The student news site of Millbrook High School

Cat Talk

The student news site of Millbrook High School

Cat Talk

The student news site of Millbrook High School

Cat Talk

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Teacher Tribute: IB Language Teachers

Millbrook’s International Baccalaureate (IB) is a prestigious program for students to challenge themselves in various classes. The diploma program is present in over 150 countries and there are over 5,000 schools that offer this program. Language classes are a huge part of the IB curriculum and many options are available for students. 

An interview was conducted with multiple Millbrook IB language teachers : 


The first to be interviewed was the IB Chinese teacher. One of Ms. Chen’s. students, Mia Shoun says, “Ms. Chen always makes her lessons so engaging and interesting. She also really takes an interest in all her student’s lives and cares about us as students and people.”


         1.   What is your favorite thing about teaching a language? 

Witnessing Student Progress: I love to see my students’ language proficiency grow over time. Seeing students gain confidence and skill in expressing themselves in a new language can be incredibly rewarding.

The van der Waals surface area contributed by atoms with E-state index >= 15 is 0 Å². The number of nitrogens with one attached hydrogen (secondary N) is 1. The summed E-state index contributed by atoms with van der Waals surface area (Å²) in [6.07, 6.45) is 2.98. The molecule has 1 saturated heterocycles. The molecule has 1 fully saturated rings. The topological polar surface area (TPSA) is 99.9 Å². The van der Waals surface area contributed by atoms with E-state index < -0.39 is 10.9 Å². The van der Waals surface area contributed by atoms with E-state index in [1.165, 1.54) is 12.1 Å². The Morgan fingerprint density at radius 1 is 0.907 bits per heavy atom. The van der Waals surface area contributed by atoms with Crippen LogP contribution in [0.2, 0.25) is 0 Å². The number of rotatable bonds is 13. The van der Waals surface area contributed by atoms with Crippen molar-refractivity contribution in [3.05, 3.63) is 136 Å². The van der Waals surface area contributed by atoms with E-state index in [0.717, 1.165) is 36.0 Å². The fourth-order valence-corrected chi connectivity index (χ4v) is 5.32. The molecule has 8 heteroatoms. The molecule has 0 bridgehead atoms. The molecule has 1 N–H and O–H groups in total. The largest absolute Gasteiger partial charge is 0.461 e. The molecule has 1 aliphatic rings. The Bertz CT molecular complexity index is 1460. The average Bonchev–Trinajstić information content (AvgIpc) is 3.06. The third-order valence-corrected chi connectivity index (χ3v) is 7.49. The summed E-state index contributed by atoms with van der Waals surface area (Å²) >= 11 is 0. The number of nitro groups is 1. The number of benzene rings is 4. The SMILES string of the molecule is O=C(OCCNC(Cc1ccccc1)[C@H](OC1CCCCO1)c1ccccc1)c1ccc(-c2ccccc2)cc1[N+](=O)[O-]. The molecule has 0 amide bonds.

Cultural Exchange: Teaching a language often involves exploring the associated culture. I love sharing my culture, and I love my students sharing theirs! I love to travel to different countries to visit my students!

I have a little story to share, [it] just happened last weekend. A student I taught seven years ago in the United States recently became a director. She specifically flew back to Taiwan from the U.S. to shoot a film, and it includes a lot of content about her cultural experiences when she first came to Taiwan! It’s fascinating! There are also reports about her on the internet, mentioning her Chinese name, which I gave her then. So, I believe that cultural exchange can create many wonderful sparks.

  1.   What made you want to become a teacher? 

When I was 23 years old, I went to the United States to teach Chinese for the first time. I went to Minnesota, and at that time, I wasn’t sure if I wanted to be a teacher because I hadn’t yet found a reason to support my teaching path. It wasn’t until one day when I went skiing with a friend. In my home country, Taiwan, we don’t have snow, and I didn’t know how to ski. I kept falling and couldn’t get up. Eventually, I asked my friend to go ahead and play while I practiced on the side. I practiced for almost an hour, and I still couldn’t do it. Just as I was about to give up, a girl skied up to me and offered to teach me. I told her I was not smart and couldn’t learn. She said, ‘I’m a teacher, as long as you don’t give up on yourself, I won’t give up on teaching you.’ I was deeply moved at that moment. So, she and I practiced for over an hour in the freezing ski resort, and I learned. The feeling of sliding down the slope was amazing and very fulfilling. At that moment, I told myself I also wanted to be a teacher who works hard and loves her students, just like her.